Risk-Reducing Salpingo-Oophorectomy Could Curb Breast Cancer

By David Douglas

March 11, 2021

NEW YORK (Reuters Health) - In women with pathogenic variants in BRCA1 and BRCA2, risk-reducing salpingo-oophorectomy (RRSO) to help avoid ovarian cancer also appears to reduce breast-cancer risk, particularly within five years of surgery, according to a new analysis.

Women with these variants are at high risk of developing breast cancer and ovarian cancer, Dr. Laurent Briollais of Sinai Health System, in Toronto, and colleagues note in JAMA Oncology.

Although risk-reducing mastectomy may be offered, the effect of RRSO on breast cancer risk is not well defined, they add. Early studies consistently showed risk reduction, but these were later refuted by analyses that considered RRSO as a time-varying covariate.

To investigate further, the researchers studied registry data on 876 families; 498 families (2,650 individuals) carried an inherited pathogenic variant in BRCA1 and 88% of probands were white. The remaining 378 families (1,925 individuals) had an inherited pathogenic variant in BRCA2 and 79% of probands were white.

The proportion of family members who undertook RRSO was 6.3% in BRCA1 families and 7.5% in BRCA2 families. Within five years of surgery, RRSO was associated with a significantly reduced risk of breast cancer for both BRCA1-mutation carriers (hazard ratio, 0.28) and for BRCA2-mutation carriers (HR, 0.19).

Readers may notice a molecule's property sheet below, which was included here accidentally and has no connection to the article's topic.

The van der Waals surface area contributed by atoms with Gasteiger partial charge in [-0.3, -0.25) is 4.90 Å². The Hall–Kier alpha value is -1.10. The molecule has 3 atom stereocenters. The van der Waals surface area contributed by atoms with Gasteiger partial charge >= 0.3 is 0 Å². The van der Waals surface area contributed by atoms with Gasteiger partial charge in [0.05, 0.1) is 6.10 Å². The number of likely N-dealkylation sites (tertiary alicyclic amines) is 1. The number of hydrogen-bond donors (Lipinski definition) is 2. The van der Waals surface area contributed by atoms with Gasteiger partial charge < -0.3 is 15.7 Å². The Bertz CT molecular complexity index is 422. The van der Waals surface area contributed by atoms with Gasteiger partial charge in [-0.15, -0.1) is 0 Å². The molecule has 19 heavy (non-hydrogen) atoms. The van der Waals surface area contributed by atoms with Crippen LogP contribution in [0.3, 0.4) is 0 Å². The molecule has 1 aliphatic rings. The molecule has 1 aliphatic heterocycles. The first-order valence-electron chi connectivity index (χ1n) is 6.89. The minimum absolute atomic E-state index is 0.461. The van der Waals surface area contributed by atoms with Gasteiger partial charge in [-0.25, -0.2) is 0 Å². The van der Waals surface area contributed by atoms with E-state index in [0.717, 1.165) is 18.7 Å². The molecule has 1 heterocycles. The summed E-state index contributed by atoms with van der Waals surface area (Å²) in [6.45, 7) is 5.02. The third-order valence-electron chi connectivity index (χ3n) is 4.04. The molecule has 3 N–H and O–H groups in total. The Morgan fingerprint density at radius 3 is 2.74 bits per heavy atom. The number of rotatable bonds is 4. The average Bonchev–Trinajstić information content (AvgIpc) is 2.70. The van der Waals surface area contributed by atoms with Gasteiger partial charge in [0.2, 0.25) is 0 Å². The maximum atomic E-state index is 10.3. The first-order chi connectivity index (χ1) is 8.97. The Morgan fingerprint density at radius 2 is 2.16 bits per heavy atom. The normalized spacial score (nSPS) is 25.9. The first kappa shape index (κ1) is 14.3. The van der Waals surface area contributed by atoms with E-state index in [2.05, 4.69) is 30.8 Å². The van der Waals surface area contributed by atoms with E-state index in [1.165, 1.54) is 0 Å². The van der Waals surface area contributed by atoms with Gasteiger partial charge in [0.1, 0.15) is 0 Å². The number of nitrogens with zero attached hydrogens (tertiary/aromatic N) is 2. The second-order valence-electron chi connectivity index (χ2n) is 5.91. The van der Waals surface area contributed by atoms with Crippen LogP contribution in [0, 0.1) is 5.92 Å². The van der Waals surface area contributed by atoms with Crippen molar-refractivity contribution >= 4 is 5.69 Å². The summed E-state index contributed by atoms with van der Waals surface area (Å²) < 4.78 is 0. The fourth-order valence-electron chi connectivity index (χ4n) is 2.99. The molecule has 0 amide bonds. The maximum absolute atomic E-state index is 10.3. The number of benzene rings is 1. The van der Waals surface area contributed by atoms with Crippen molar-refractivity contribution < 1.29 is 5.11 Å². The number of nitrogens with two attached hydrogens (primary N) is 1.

At more than five years after surgery, the corresponding hazard ratios were 0.64 and 0.76, with only the former representing a significant reduction in mortality.

Carriers of BRCA1 and BRCA2 pathogenic variants who underwent RRSO at the age of 40 had a cause-specific cumulative risk of breast cancer of 49.7% and 52.7%, respectively, by age 70 years. For women without RRSO, the proportions were 61.0% and 54.0%.

The researchers caution they did not adjust for hormone therapy after RRSO in their analyses. But they point out that such therapy is associated with increased breast-cancer risk in the general population, so that it would be more likely to attenuate the risk reduction associated with RRSO than to exaggerate it.

"Further work is needed to confirm this result in larger cohorts and to assess carefully the optimal timing of RRSO uptake," they conclude.

Gynecologic oncologist Dr. C. Bethan Powell of Kaiser Permanente San Francisco, who was not involved in the study, told Reuters Health by email, "This is a well-done study with a relevant question for women with BRCA mutations. How much does having salpingo-oophorectomy . . . benefit women for their breast cancer risk?"

"Many women," she pointed out, "are reluctant to have ovaries removed because of the impact of menopause. The authors show that there is a reduction in breast cancer risk for both BRCA1 and BRCA2 carriers, particularly in the first five years after oophorectomy. There is a lifelong reduction in breast cancer for women who carry a BRCA1 mutation. This contributes to decision making for women regarding the benefit of having ovaries removed in the premenopausal age range."

Dr. Briollais did not respond to requests for comments.

SOURCE: https://bit.ly/3qrun2M JAMA Oncology, online February 25, 2021.